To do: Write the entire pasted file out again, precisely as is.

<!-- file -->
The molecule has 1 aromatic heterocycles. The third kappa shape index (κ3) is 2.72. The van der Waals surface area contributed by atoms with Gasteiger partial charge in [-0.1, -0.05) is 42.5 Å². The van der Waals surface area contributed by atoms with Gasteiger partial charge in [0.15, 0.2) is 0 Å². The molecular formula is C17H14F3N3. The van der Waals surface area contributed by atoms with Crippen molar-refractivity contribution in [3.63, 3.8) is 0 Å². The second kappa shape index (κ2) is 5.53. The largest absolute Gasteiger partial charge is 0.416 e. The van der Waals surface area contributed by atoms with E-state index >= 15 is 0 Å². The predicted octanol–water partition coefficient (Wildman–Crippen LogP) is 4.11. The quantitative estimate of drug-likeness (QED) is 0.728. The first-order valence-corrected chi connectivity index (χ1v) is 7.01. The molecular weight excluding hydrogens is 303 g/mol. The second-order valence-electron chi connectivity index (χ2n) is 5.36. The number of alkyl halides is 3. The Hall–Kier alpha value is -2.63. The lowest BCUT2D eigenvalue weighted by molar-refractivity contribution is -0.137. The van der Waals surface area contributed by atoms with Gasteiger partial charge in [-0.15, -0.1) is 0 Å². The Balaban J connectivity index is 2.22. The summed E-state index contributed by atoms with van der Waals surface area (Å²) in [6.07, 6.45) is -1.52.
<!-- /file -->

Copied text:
The molecule has 1 aromatic heterocycles. The third kappa shape index (κ3) is 2.72. The van der Waals surface area contributed by atoms with Gasteiger partial charge in [-0.1, -0.05) is 42.5 Å². The van der Waals surface area contributed by atoms with Gasteiger partial charge in [0.15, 0.2) is 0 Å². The molecular formula is C17H14F3N3. The van der Waals surface area contributed by atoms with Crippen molar-refractivity contribution in [3.63, 3.8) is 0 Å². The second kappa shape index (κ2) is 5.53. The largest absolute Gasteiger partial charge is 0.416 e. The van der Waals surface area contributed by atoms with E-state index >= 15 is 0 Å². The predicted octanol–water partition coefficient (Wildman–Crippen LogP) is 4.11. The quantitative estimate of drug-likeness (QED) is 0.728. The first-order valence-corrected chi connectivity index (χ1v) is 7.01. The molecular weight excluding hydrogens is 303 g/mol. The second-order valence-electron chi connectivity index (χ2n) is 5.36. The number of alkyl halides is 3. The Hall–Kier alpha value is -2.63. The lowest BCUT2D eigenvalue weighted by molar-refractivity contribution is -0.137. The van der Waals surface area contributed by atoms with Gasteiger partial charge in [-0.15, -0.1) is 0 Å². The Balaban J connectivity index is 2.22. The summed E-state index contributed by atoms with van der Waals surface area (Å²) in [6.07, 6.45) is -1.52.